Big Tech firms are clobbering traditional news organizations, media representatives told lawmakers Tuesday, asking for new authority to allow the struggling sector to team up against online platforms.
The comments came as the House Judiciary Committee opened the first in what is expected to be a series of hearings examining the dominance of Big Tech in several economic sectors.
Tuesday’s hearing sought to focus on the plight of news organizations, which have struggled to keep up with the dominance of Facebook and Google in online advertising.
“In effect, a couple of dominant tech platforms are acting as regulators of the digital news industry,” said David Chavern of the News Media Alliance, previously known as the Newspaper Association of America.
“The result of the tech platforms’ regulation of the news industry has been to siphon revenue away from news organizations.”
But Chavern said that rather than push for a breakup, Congress should pass a law giving the media sector its own antitrust exemption to better compete with Big Tech.
He cited the proposed Journalism Competition and Preservation Act as “an innovative, market-oriented solution” to the problem.
“Markets work best when different parties can negotiate with one another on reasonably even footing — and where both parties have some leverage to credibly withdraw from negotiations if the other side demands unreasonable or exploitative terms,” he said.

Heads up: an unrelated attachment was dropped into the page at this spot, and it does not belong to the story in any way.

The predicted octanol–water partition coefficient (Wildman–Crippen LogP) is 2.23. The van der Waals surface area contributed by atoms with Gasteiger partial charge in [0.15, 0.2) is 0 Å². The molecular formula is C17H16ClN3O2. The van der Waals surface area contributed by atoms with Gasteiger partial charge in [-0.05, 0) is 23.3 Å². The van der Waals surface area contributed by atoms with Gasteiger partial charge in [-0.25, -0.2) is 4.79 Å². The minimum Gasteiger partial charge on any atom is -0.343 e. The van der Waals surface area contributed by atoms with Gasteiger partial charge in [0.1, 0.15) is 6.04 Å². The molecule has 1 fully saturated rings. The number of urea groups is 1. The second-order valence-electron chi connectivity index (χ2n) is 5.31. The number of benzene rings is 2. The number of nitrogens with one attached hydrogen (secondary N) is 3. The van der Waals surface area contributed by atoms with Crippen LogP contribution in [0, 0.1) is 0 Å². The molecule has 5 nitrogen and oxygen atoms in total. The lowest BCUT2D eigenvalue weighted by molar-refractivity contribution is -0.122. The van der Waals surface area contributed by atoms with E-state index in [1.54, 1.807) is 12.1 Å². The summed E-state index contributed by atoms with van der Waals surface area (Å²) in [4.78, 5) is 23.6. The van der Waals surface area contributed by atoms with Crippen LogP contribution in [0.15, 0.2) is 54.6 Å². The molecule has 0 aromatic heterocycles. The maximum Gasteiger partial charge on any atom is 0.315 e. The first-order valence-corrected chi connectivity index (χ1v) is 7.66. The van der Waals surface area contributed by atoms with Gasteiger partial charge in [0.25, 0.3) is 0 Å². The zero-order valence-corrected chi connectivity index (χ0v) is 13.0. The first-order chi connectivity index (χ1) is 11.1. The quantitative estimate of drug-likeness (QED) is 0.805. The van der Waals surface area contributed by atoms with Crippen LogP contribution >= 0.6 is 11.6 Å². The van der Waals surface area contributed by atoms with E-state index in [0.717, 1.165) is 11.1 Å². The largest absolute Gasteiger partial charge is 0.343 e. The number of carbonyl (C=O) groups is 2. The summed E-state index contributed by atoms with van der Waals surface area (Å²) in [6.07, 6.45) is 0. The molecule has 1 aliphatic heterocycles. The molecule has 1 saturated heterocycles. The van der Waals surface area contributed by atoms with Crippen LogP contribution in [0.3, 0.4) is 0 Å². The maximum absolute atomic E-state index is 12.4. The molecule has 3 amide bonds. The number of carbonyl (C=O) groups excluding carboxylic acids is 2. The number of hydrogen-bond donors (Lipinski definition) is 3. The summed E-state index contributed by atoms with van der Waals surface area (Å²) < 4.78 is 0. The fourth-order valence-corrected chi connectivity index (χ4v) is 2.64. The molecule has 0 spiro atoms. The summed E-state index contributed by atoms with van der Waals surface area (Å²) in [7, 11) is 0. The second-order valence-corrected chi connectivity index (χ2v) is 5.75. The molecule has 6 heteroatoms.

The bill “helps remedy this imbalance by allowing news organizations to bargain collectively against dominant tech platforms.”
David Pitofsky, general counsel at News Corp, which publishes the Wall Street Journal, offered similar remarks.
“If publishers could band together they might be able to use their collective leverage to bring the platforms to the negotiating table. But doing so is made impossible by the antitrust laws,” Pitofsky said.
Pitofsky said he is hopeful for “reinvigorated antitrust enforcement” but noted that this would “require years of investigation and litigation.”
“In the interim, news publishers need a fighting chance. The Journalism Competition and Preservation Act is well-designed to help restore the proper balance between content generators and content distributors.”
Gene Kimmelman of the consumer group Public Knowledge said the news sector’s woes are deep but should be resolved through market forces.
“We do not believe this problem will be solved by allowing more consolidation of power, whether among platforms or media,” Kimmelman said.
“And we believe exceptions to the antitrust laws should be a tool of last resort, if they are ever used. Enabling excess market power to challenge the existing dominant platforms does nothing to address the long term need to develop market forces that promote strong local journalism.”
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